capdat = New Namespace( "MyCapabilityAnalysis" );

     capdat:lsl = List();

     capdat:target = List();

     capdat:usl = List();

     Get LSL = Function({colIndex},{Default Local},

                    retVal = .;

                    If (!IsMissing(capdat:lsl[colIndex]),

                        retVal = capdat:lsl[colIndex]

                    ,

                        Get Specs(colIndex);

                        retVal = capdat:lsl[colIndex]

                    );

               retVal

     );

     Get Target = Function({colIndex},{Default Local},

               retVal = .;

               If (!IsMissing(capdat:target[colIndex]),

                   retVal = capdat:target[colIndex]

               ,

                   Get Specs(colIndex);

                   retVal = capdat:target[colIndex]

               );

               retVal

     );

     Get USL = Function({colIndex},{Default Local},

               retVal = .;

               If (!IsMissing(capdat:usl[colIndex]),

                   retVal = capdat:usl[colIndex]

               ,

                   Get Specs(colIndex);

                   retVal = capdat:usl[colIndex]

               );

               retVal

     );

     Standard Capability Analysis = Function({colIndex,distType},{Defalt Local},

               lsl = Get LSL(colIndex);

               target = Get Target(colIndex);

               USL = Get USL(colIndex);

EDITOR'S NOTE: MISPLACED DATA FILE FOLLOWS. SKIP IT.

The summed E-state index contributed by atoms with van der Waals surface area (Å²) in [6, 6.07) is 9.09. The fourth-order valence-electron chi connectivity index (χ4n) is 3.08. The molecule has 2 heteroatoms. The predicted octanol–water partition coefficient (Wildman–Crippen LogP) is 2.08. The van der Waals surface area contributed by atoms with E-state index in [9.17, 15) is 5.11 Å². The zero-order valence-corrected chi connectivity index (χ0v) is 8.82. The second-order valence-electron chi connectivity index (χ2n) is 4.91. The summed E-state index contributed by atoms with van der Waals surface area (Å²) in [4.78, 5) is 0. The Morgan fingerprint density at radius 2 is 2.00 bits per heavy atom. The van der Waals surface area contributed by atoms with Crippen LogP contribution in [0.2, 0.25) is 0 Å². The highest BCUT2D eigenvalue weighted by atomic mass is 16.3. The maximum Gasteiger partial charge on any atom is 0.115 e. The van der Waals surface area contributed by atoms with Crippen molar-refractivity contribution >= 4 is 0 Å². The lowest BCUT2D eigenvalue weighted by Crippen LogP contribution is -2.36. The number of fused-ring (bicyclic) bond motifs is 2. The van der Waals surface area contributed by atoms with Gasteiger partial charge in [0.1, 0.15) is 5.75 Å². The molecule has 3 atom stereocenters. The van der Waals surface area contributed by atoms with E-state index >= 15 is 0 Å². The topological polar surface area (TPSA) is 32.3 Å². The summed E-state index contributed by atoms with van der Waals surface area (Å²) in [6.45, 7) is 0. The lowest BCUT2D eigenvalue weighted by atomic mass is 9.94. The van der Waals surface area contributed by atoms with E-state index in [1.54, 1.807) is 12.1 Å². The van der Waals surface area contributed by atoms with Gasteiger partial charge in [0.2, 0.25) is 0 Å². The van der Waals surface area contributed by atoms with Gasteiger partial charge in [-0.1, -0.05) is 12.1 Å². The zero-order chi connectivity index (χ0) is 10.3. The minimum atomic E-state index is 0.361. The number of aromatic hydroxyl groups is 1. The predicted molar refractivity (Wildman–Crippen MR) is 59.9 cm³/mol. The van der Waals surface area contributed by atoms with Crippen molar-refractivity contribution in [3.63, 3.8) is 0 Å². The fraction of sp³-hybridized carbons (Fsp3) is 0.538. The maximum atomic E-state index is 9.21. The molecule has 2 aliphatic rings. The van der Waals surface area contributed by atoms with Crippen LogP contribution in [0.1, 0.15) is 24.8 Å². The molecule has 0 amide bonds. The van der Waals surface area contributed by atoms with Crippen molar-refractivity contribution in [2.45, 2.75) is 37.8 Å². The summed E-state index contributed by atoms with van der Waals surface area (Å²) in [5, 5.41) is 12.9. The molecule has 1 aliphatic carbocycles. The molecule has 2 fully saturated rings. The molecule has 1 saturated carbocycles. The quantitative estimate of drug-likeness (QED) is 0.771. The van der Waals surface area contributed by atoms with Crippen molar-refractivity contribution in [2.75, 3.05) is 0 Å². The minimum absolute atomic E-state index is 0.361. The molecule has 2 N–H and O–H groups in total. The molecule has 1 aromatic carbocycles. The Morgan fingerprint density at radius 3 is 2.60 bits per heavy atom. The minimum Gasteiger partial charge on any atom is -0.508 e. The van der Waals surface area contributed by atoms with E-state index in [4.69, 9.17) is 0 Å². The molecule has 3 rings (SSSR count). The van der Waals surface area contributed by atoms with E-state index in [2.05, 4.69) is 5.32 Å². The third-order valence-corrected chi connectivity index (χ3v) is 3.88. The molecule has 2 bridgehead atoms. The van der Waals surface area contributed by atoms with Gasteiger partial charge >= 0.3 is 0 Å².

pY = Column( this:yCols[colIndex] ) << Get Name;

               funcDef = Eval Insert( "\[

                       this:dd = this:tempDt << Distribution(

                       Continuous Distribution(

                           Column( ^pY^ ),

                           Quantiles( 0 ),

                           Moments( 0 ),

                           Vertical( 0 ),

                           Outlier Box Plot( 0 ),

                           Capability Analysis( LSL(^lsl^),USL(^usl^),Target(^target^)  ),

                           Fit Distribution(

                               ^distType^(

                                   Goodness of Fit( 1 )

                                ),

                            )

                         )

                      );

                ]\");

               Eval( Parse( funcDef ) );

       );

-Dave
paologrigis

Community Trekker

Joined:

Oct 19, 2011

Well,

in the end I decided to have a procedure that converts a list

of strings like, say,

{"xrange=[-1,6]","WinSize=[200,400]","yRange=[-3.5, 7.77]"}

into an associative array and then use the associative array as

input in my plot function.

The converter checks that the key=value pairs have keys that belong

to the list of "allowed" keys and doesn't care about the order, such that

{"yRange=[-3.5, 7.77]","xrange=[-1,6]"}

is also an acceptable input.

Arguably that's only marginally different then creating the array

directly... but it does have the advantage to reject keywords that

aren't allowed and can also set default values if needed.

In the plot function I also check for missing keys and set them to a

default value.

This would be easier if we could create objects directly

Ciao,

Paolo